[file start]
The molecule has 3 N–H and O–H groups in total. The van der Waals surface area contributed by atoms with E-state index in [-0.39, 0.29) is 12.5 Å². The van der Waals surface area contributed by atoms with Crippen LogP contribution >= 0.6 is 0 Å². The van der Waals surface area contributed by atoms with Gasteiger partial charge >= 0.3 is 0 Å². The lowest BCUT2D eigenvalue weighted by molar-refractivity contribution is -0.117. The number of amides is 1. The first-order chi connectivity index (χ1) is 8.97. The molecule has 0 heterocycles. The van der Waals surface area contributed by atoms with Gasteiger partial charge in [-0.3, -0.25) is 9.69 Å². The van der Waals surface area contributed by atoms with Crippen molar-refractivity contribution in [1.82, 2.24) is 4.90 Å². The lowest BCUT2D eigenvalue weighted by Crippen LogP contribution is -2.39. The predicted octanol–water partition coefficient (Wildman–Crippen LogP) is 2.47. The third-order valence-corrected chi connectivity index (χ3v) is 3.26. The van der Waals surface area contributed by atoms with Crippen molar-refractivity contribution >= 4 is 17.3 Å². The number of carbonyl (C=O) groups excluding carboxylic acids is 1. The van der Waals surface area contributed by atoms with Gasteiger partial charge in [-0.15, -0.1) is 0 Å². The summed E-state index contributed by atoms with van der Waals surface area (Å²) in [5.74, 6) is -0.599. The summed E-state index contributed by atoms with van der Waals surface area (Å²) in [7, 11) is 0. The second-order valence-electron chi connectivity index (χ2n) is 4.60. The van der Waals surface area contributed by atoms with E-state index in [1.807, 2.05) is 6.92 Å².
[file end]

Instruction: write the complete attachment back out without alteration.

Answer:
The molecule has 3 N–H and O–H groups in total. The van der Waals surface area contributed by atoms with E-state index in [-0.39, 0.29) is 12.5 Å². The van der Waals surface area contributed by atoms with Crippen LogP contribution >= 0.6 is 0 Å². The van der Waals surface area contributed by atoms with Gasteiger partial charge >= 0.3 is 0 Å². The lowest BCUT2D eigenvalue weighted by molar-refractivity contribution is -0.117. The number of amides is 1. The first-order chi connectivity index (χ1) is 8.97. The molecule has 0 heterocycles. The van der Waals surface area contributed by atoms with Gasteiger partial charge in [-0.3, -0.25) is 9.69 Å². The van der Waals surface area contributed by atoms with Crippen molar-refractivity contribution in [1.82, 2.24) is 4.90 Å². The lowest BCUT2D eigenvalue weighted by Crippen LogP contribution is -2.39. The predicted octanol–water partition coefficient (Wildman–Crippen LogP) is 2.47. The third-order valence-corrected chi connectivity index (χ3v) is 3.26. The van der Waals surface area contributed by atoms with Crippen molar-refractivity contribution >= 4 is 17.3 Å². The number of carbonyl (C=O) groups excluding carboxylic acids is 1. The van der Waals surface area contributed by atoms with Gasteiger partial charge in [-0.15, -0.1) is 0 Å². The summed E-state index contributed by atoms with van der Waals surface area (Å²) in [5.74, 6) is -0.599. The summed E-state index contributed by atoms with van der Waals surface area (Å²) in [7, 11) is 0. The second-order valence-electron chi connectivity index (χ2n) is 4.60. The van der Waals surface area contributed by atoms with E-state index in [1.807, 2.05) is 6.92 Å².